Several Republican senators warned the White House yesterday that President Donald Trump can expect diminished support at best for his plan to launch a 5% import tax on Monday for goods from Mexico.
Trump justifies the tariff under the same national emergency declaration he made in February about illegal immigration. He is using that Senate-approved step to divert federal funds to pay for building a barrier along the Mexican border.
But Republican senators say Trump’s new levy won’t garner comparable backing. “Senate Republicans are tariff weary,” Sen. Kevin Cramer (R-N. Dakota) tells reporters.
Trump has said Congress would be “foolish” to challenge his desire to impose the tariff. He is using the tax, which would increase by five points per month through October, to force Mexico to control the surge of migrants across its border with the U.S.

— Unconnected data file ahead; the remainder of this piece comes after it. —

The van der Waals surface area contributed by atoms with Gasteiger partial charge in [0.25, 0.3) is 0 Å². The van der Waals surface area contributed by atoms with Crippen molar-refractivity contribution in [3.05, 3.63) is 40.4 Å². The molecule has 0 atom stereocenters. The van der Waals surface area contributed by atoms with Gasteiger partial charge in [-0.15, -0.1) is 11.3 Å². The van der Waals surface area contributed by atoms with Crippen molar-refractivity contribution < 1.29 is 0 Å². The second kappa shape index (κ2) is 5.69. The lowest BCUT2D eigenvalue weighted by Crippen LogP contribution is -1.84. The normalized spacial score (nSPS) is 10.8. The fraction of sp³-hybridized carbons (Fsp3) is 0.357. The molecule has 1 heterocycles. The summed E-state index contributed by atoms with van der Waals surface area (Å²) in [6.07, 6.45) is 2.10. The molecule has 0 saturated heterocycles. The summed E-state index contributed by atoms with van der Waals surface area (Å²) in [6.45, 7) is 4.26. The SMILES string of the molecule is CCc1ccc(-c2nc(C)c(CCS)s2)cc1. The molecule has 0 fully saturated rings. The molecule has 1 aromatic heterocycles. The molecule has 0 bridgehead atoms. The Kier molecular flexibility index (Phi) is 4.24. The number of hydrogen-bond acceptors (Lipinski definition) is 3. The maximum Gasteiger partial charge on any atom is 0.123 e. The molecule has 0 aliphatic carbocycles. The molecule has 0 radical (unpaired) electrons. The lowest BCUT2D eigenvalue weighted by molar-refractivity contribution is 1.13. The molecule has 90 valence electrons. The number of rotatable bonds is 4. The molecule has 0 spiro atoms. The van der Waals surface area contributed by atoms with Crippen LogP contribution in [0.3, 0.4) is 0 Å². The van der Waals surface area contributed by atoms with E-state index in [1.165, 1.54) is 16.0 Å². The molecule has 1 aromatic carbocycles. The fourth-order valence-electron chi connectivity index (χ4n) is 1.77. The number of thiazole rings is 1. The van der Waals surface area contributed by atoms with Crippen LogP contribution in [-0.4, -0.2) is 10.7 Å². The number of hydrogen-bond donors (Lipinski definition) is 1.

“A 5% tariff isn’t going to break the bank,” says Sen. John Kennedy (R-La.). “A 25% tariff is a different story.”
For conducting business in the U.S. market, Toyota has historically had several separate business entities: a sales and distribution company headquartered in California (Toyota Motor Sales, USA); manufacturing operations (Toyota Motor Manufacturing North America); a racing subsidiary (Toyota Racing Development, USA); the Toyota Technical Center for R&D in Ann Arbor; and a design facility in California (Calty Design Research, Inc.). On April 1, 2006, Toyota merged its R&D operations and its manufacturing operations into a single company.
Ram Truck chief exterior designer Joe Dehner talks about how they’ve developed the all-new pickup. “We’ve been building trucks for over 100 years,” he says. “Best I could come up with is that this is our 15th-generation truck.”
Ford has made an accomplishment that will never be bested, never even be tied.